Chocolate: Friend Or Foe?

“Mama, a few chocolate chips, please!” my daughter requested.  She was about 3 at the time.

“Did you have a rough day at preschool?” I asked.

She gave me a puzzled look and held out her hand. I grabbed a bowl and added some chips. I didn’t want melted chocolate from her hands on the walls.

“Do not share any chocolate with our puppies, though,” I said.

I don’t think she would have been that generous, anyway. She wanted all the chocolate.

The theobromine naturally present in chocolate, especially dark chocolate, can be toxic to pets, particularly dogs. In humans, the compound is linked to chocolate’s reported mood-improving characteristics.

I started a trend. Whenever we arrived at home, my daughter smiled her most dazzling, dimpled grin and requested chocolate chips.  In fact she still loves chocolate 11 years later.

I don’t think her preschool-age smile was all that sincere, but it usually netted her a half-dozen chocolate chips. She liked dark chocolate the best. At least she liked the type with some potential health benefits.

“We need to buy chocolate stars,” she noted one day.

She was a savvy preschooler. Chocolate stars are bigger than chips.

Chocolate is a popular treat. On average, we each consume about 11 pounds of chocolate yearly, according to U.S. Department of Agriculture food consumption surveys.

Chocolate is sometimes touted as a “health food.” The good news: Several studies show some health benefits associated with moderate chocolate consumption.  Note the word “moderate.”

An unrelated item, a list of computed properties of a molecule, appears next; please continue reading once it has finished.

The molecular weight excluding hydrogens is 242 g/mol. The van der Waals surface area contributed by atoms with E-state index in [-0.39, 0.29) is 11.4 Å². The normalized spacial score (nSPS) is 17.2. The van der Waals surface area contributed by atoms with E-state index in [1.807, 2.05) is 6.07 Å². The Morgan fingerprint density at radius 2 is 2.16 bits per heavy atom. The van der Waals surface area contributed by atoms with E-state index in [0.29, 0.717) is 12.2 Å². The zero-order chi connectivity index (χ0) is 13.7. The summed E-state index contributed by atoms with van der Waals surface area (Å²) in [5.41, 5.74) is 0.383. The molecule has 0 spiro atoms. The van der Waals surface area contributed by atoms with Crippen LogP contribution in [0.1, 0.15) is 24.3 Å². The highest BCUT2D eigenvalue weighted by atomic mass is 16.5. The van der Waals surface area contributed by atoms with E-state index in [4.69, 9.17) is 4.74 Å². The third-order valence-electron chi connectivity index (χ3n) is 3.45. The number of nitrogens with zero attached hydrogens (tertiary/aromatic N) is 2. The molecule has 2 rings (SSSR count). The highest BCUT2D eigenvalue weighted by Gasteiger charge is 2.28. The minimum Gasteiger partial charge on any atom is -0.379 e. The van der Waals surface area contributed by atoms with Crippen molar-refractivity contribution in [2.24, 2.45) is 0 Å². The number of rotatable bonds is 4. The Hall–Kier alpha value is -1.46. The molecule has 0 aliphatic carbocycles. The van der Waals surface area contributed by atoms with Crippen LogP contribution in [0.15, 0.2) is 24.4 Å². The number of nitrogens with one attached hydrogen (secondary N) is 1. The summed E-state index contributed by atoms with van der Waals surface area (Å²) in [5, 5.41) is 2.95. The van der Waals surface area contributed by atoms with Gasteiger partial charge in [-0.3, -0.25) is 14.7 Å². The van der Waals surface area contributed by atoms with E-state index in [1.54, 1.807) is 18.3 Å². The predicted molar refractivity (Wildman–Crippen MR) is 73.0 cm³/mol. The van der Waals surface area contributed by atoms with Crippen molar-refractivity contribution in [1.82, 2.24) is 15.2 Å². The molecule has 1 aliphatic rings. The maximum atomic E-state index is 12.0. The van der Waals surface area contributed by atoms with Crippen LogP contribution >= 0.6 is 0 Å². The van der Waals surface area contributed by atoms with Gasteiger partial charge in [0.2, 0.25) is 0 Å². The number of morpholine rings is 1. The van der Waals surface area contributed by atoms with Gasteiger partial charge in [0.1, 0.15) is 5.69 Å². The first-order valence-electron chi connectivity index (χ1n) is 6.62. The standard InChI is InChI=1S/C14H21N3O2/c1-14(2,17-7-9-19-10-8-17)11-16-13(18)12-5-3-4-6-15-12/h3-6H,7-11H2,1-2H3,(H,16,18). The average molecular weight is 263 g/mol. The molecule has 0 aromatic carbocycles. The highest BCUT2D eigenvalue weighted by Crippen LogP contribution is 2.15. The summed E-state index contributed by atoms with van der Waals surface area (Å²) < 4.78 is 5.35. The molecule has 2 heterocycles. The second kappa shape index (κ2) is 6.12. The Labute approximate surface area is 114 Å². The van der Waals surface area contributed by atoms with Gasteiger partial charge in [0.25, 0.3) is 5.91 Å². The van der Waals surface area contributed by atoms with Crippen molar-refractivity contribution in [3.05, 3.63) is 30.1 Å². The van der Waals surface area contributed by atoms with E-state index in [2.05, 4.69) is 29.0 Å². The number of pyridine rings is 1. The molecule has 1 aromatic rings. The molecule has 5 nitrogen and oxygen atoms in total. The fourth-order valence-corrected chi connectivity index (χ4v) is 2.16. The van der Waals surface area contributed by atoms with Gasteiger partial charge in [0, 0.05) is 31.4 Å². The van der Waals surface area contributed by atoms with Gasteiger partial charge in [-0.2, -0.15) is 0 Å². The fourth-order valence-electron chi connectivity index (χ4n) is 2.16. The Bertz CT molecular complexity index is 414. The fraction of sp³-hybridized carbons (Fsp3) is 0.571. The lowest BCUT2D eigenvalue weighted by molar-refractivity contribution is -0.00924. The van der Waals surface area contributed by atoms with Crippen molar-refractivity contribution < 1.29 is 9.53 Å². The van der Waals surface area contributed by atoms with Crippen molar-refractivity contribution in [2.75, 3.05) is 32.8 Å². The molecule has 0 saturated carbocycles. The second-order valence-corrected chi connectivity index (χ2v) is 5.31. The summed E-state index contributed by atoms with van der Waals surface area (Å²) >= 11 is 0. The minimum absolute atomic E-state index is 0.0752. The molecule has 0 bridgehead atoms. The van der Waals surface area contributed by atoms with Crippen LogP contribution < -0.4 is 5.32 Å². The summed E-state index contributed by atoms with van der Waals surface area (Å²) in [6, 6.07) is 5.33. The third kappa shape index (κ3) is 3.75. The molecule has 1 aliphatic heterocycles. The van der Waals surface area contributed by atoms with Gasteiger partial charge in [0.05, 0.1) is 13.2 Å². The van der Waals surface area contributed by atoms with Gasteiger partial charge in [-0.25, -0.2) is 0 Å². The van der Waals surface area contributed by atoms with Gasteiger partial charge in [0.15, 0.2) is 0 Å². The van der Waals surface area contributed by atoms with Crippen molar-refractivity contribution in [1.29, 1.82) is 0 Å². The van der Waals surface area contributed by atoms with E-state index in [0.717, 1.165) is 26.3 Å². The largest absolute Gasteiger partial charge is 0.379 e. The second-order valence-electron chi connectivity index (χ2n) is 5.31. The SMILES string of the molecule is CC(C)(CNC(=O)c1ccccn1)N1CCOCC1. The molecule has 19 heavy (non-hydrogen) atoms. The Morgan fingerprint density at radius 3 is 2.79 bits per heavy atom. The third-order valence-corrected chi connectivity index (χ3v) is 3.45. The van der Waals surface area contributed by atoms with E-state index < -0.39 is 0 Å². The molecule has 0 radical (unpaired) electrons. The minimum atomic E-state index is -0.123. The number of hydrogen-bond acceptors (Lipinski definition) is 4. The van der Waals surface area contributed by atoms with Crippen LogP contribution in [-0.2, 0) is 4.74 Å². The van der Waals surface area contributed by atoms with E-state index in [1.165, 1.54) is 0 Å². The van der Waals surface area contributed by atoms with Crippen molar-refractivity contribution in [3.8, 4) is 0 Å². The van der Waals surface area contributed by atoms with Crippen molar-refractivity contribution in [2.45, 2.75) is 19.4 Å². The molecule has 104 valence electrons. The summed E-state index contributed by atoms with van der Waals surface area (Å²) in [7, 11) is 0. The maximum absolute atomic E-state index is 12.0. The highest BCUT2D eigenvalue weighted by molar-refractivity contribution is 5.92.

According to researchers at Cornell University, a cup of hot cocoa may be better for us than some other beverages linked with heart health. The researchers measured the presence of antioxidants, or “phenolic phytochemicals,” in cocoa, green tea and red wine. Antioxidants protect cells and tissues from damage by “free radicals” that roam the body and promote heart disease, cancer and other health problems.

The Cornell researchers reported that cocoa has more antioxidant compounds than either red wine or tea. The researchers recommended enjoying all three beverages at different times of the day.

Researchers in Finland reported some potential heart health benefits of consuming chocolate, too. For three weeks, 45 healthy volunteers consumed about 2.5 ounces daily of white chocolate, dark chocolate or dark chocolate enriched with cocoa polyphenols along with their regular diet. The researchers monitored their blood chemistry.

White chocolate had a negative effect, lowering HDL (“good cholesterol”) levels. Dark chocolate had a positive effect, but dark chocolate enriched with extra cocoa polyphenols had the greatest potential health benefit by raising HDL levels the most.

Enjoy some chocolate, especially dark chocolate, but keep moderation in mind. Remember that chocolate bars are energy dense, with about 240 calories and 13.5 grams of fat per 1.6-ounce bar. Try a few chocolate chips or chocolate kisses.

Consider having a cup of antioxidant-rich cocoa with an interesting twist, such as the following recipe from Hershey’s Kitchens.

Cocoa Café Ole

1/2 c. sugar
1/3 c. cocoa (unsweetened)
3 Tbsp. powdered instant coffee
1/2 tsp. ground cinnamon
4 c. milk

Combine the sugar, cocoa, instant coffee and cinnamon in a large saucepan. Gradually stir in the milk; heat, stirring occasionally, to serving temperature. Pour into cups and serve immediately. Makes four servings. A one-cup serving has 180 calories, 35 grams (g) carbohydrate, 1 g fat, 1 g fiber and 105 milligrams sodium.

(Julie Garden-Robinson, Ph.D., R.D., L.R.D., F.A.N.D., is a North Dakota State University Extension Service food and nutrition specialist and professor in the Department of Health, Nutrition and Exercise Sciences. Follow her on Twitter @jgardenrobinson)